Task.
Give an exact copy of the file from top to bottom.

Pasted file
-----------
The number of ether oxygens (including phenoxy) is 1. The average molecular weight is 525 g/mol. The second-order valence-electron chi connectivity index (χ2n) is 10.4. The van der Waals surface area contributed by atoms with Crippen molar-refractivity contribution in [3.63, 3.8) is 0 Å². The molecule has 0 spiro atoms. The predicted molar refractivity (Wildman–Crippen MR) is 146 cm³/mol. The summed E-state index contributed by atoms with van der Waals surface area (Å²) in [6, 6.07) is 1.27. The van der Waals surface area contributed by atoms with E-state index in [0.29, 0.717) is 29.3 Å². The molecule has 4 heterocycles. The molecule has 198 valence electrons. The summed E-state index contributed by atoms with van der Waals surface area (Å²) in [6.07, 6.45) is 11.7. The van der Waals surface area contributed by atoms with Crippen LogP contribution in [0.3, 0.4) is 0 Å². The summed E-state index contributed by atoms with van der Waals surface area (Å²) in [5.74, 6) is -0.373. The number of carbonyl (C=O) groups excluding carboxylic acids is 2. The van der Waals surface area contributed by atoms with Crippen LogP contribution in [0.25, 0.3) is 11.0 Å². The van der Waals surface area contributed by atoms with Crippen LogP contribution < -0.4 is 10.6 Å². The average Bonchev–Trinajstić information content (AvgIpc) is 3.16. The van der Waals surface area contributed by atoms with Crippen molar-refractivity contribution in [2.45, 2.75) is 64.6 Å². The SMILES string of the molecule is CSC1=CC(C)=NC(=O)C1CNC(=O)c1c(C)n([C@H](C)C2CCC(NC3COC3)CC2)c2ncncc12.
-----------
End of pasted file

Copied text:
The number of ether oxygens (including phenoxy) is 1. The average molecular weight is 525 g/mol. The second-order valence-electron chi connectivity index (χ2n) is 10.4. The van der Waals surface area contributed by atoms with Crippen molar-refractivity contribution in [3.63, 3.8) is 0 Å². The molecule has 0 spiro atoms. The predicted molar refractivity (Wildman–Crippen MR) is 146 cm³/mol. The summed E-state index contributed by atoms with van der Waals surface area (Å²) in [6, 6.07) is 1.27. The van der Waals surface area contributed by atoms with E-state index in [0.29, 0.717) is 29.3 Å². The molecule has 4 heterocycles. The molecule has 198 valence electrons. The summed E-state index contributed by atoms with van der Waals surface area (Å²) in [6.07, 6.45) is 11.7. The van der Waals surface area contributed by atoms with Crippen LogP contribution in [0.3, 0.4) is 0 Å². The summed E-state index contributed by atoms with van der Waals surface area (Å²) in [5.74, 6) is -0.373. The number of carbonyl (C=O) groups excluding carboxylic acids is 2. The van der Waals surface area contributed by atoms with Crippen LogP contribution in [0.25, 0.3) is 11.0 Å². The van der Waals surface area contributed by atoms with Crippen LogP contribution < -0.4 is 10.6 Å². The average Bonchev–Trinajstić information content (AvgIpc) is 3.16. The van der Waals surface area contributed by atoms with Crippen molar-refractivity contribution in [2.45, 2.75) is 64.6 Å². The SMILES string of the molecule is CSC1=CC(C)=NC(=O)C1CNC(=O)c1c(C)n([C@H](C)C2CCC(NC3COC3)CC2)c2ncncc12.